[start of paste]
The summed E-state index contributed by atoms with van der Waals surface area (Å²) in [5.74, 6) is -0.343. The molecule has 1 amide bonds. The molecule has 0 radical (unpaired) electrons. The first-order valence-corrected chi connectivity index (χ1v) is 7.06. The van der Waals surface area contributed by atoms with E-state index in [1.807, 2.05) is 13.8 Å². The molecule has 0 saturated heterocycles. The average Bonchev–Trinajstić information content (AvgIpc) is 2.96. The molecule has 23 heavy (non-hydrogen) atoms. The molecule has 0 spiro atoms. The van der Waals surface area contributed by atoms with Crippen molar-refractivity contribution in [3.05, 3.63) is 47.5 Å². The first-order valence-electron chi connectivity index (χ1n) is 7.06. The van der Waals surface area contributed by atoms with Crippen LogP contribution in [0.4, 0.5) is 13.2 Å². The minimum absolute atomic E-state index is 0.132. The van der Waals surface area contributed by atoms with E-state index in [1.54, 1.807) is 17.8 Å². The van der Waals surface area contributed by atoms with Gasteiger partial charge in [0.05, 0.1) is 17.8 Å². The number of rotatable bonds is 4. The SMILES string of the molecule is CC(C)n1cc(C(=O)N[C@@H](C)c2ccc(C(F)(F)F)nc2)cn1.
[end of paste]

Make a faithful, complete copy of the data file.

The summed E-state index contributed by atoms with van der Waals surface area (Å²) in [5.74, 6) is -0.343. The molecule has 1 amide bonds. The molecule has 0 radical (unpaired) electrons. The first-order valence-corrected chi connectivity index (χ1v) is 7.06. The van der Waals surface area contributed by atoms with E-state index in [1.807, 2.05) is 13.8 Å². The molecule has 0 saturated heterocycles. The average Bonchev–Trinajstić information content (AvgIpc) is 2.96. The molecule has 23 heavy (non-hydrogen) atoms. The molecule has 0 spiro atoms. The van der Waals surface area contributed by atoms with Crippen molar-refractivity contribution in [3.05, 3.63) is 47.5 Å². The first-order valence-electron chi connectivity index (χ1n) is 7.06. The van der Waals surface area contributed by atoms with Crippen LogP contribution in [0.4, 0.5) is 13.2 Å². The minimum absolute atomic E-state index is 0.132. The van der Waals surface area contributed by atoms with E-state index in [1.54, 1.807) is 17.8 Å². The van der Waals surface area contributed by atoms with Gasteiger partial charge in [0.05, 0.1) is 17.8 Å². The number of rotatable bonds is 4. The SMILES string of the molecule is CC(C)n1cc(C(=O)N[C@@H](C)c2ccc(C(F)(F)F)nc2)cn1.